Christianity

As pandemic's limits ease, palms burn in preparation for Ash Wednesday

March 1, 2022

Among the world's supply shortage, add to it the palm frond.

Rules to contain the spread of the coronavirus limited the number of people attending Holy Week celebrations such as Palm Sunday around the world in 2020 and 2021. That meant fewer palms to burn to provide the ashes smudged on people's foreheads on Ash Wednesday, the beginning of Lent.

At the Franciscan Monastery of the Holy Land in Washington, which was closed to the public for Holy Week celebrations the past two years, friars invited the public to see the burning of fronds...

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'A better future for your children': Black culture in Poconos was built on faith, progress

February 27, 2022

For Bishop Kenneth Pearman, February isn't limited to Black history alone; it is an ever-changing narrative of personal experiences that affect the past, present and future of the community as a whole.

And he isn't alone: Leaders in the Black community across the Poconos stress that understanding that history is integral to knowing where you're going.

An important part of that history is steeped in faith, and within northeastern Pennsylvania, Little Bethel...

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Doug Emhoff highlights Black interfaith contributions as new project launches

February 24, 2022

Second gentleman Doug Emhoff lauded the interfaith work of Black religious communities for “saving lives” through distribution of COVID-19 vaccinations and for continuing efforts to get out the vote when he spoke at a midweek Black History Month event.

“Over the past year, Black faith communities have been working as trusted voices in their communities and getting the right facts and information out to their neighbors,” he said in remarks Wednesday (Feb. 23) at an online event co-hosted by the White House and the Black Interfaith Project. “This has led to millions upon...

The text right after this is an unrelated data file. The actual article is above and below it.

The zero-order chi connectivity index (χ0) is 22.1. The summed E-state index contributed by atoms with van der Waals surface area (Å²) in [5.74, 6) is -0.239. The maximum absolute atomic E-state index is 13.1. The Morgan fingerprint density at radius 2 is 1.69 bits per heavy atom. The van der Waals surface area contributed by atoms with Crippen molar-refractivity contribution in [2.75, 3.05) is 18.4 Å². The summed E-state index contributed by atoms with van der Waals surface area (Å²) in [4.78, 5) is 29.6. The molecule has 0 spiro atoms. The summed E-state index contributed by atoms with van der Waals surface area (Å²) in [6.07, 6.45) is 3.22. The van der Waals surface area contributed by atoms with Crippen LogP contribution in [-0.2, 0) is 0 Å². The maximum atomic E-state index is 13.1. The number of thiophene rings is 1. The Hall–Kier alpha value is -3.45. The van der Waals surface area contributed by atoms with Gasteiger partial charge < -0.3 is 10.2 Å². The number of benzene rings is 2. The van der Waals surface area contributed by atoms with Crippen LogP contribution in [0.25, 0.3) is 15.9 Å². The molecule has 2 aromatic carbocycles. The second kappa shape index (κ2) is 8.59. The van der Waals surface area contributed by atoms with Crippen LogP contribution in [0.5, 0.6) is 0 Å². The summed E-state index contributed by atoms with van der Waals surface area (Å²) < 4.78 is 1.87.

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Cardinal: Month celebrates Black people's gifts, calls all to come together

February 24, 2022

In two separate Masses marking Black History Month, Washington Cardinal Wilton D. Gregory stressed that the annual monthlong observance is not just an opportunity to celebrate the gifts and accomplishments of African Americans.

It also is the time to help others see how people of color have contributed and continue to contribute to building up this country, he said.

The cardinal was the principal celebrant at a Mass Feb. 13 at St. Catherine Laboure Church in Harrisburg, Pennsylvania, and a at a Mass Feb. 20 at Immaculate Conception...

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African American church receives honor of being listed on National Register of Historic Places

February 24, 2022

The National Park Service has honored a historically African American church in Idaho by adding it to its National Register of Historic Places.

Bethel Missionary Baptist Church of Pocatello, which traces its origins to 1921 when blacks needed a worship space, received the national distinction earlier this month.

Pastor William Beard of Bethel Missionary Baptist told The Christian Post that his congregation had been working toward the...

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As workers seek to unionize, some clergy are filling a crucial role

February 4, 2022

The Rev. Richard Smith, an Episcopal priest, has been working to improve the lot of workers in California long enough to have protested for farm workers alongside Cesar Chavez in the 1970s during the lettuce strike, when Smith was a Jesuit seminarian.

He’s still passionate enough about workers’ rights that last Holy Week he ritually washed the feet of janitors on strike at a picket line.

Now retired from St. John the Evangelist, a congregation in San Francisco’s north Mission district, he is one of a small number of clergy serving as intermediaries between labor...

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Black seminary grads, with debt higher than others, cope with money and ministry

February 17, 2022

The Rev. Melech E.M. Thomas attended two seminaries and graduated from the second, a historically Black theological school, in 2016.

That academic journey has put him in the pulpit of an African Methodist Episcopal Church in North Carolina.

But his pursuit of a Master of Divinity degree also left him about $80,000 in debt.

Source:...

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Health care provider pays $75,000 in 'scrub skirt' religious bias suit

February 2, 2022

A Tennessee-based health care provider will pay $75,000 to settle a religious discrimination lawsuit involving an Apostolic Pentecostal nurse who wanted to wear a “scrub skirt” to work. The U.S. Equal Employment Opportunity Commission said the company denied the nurse’s right to religious accommodation.